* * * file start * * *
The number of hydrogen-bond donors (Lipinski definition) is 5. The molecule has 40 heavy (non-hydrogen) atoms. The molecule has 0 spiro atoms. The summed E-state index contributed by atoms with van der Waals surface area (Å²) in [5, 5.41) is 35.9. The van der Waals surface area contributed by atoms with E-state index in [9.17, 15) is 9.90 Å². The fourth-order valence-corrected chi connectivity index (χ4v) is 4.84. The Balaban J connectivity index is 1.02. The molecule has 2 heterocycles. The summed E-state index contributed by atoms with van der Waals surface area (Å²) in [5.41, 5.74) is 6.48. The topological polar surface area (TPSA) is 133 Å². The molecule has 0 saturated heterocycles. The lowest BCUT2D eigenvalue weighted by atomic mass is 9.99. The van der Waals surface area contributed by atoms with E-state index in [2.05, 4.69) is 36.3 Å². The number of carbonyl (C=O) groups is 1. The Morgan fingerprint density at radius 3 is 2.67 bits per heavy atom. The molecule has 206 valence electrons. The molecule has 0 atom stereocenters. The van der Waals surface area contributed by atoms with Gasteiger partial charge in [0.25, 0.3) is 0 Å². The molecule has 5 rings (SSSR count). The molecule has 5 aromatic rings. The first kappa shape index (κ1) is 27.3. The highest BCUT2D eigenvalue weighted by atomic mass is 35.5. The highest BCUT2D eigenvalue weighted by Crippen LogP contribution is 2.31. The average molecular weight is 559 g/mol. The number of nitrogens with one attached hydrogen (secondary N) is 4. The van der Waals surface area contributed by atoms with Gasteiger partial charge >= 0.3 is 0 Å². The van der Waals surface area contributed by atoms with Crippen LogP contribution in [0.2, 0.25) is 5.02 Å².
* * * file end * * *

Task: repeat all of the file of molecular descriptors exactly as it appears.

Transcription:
The number of hydrogen-bond donors (Lipinski definition) is 5. The molecule has 40 heavy (non-hydrogen) atoms. The molecule has 0 spiro atoms. The summed E-state index contributed by atoms with van der Waals surface area (Å²) in [5, 5.41) is 35.9. The van der Waals surface area contributed by atoms with E-state index in [9.17, 15) is 9.90 Å². The fourth-order valence-corrected chi connectivity index (χ4v) is 4.84. The Balaban J connectivity index is 1.02. The molecule has 2 heterocycles. The summed E-state index contributed by atoms with van der Waals surface area (Å²) in [5.41, 5.74) is 6.48. The topological polar surface area (TPSA) is 133 Å². The molecule has 0 saturated heterocycles. The lowest BCUT2D eigenvalue weighted by atomic mass is 9.99. The van der Waals surface area contributed by atoms with E-state index in [2.05, 4.69) is 36.3 Å². The number of carbonyl (C=O) groups is 1. The Morgan fingerprint density at radius 3 is 2.67 bits per heavy atom. The molecule has 206 valence electrons. The molecule has 0 atom stereocenters. The van der Waals surface area contributed by atoms with Gasteiger partial charge in [0.25, 0.3) is 0 Å². The molecule has 5 rings (SSSR count). The molecule has 5 aromatic rings. The first kappa shape index (κ1) is 27.3. The highest BCUT2D eigenvalue weighted by atomic mass is 35.5. The highest BCUT2D eigenvalue weighted by Crippen LogP contribution is 2.31. The average molecular weight is 559 g/mol. The number of nitrogens with one attached hydrogen (secondary N) is 4. The van der Waals surface area contributed by atoms with Gasteiger partial charge >= 0.3 is 0 Å². The van der Waals surface area contributed by atoms with Crippen LogP contribution in [0.2, 0.25) is 5.02 Å².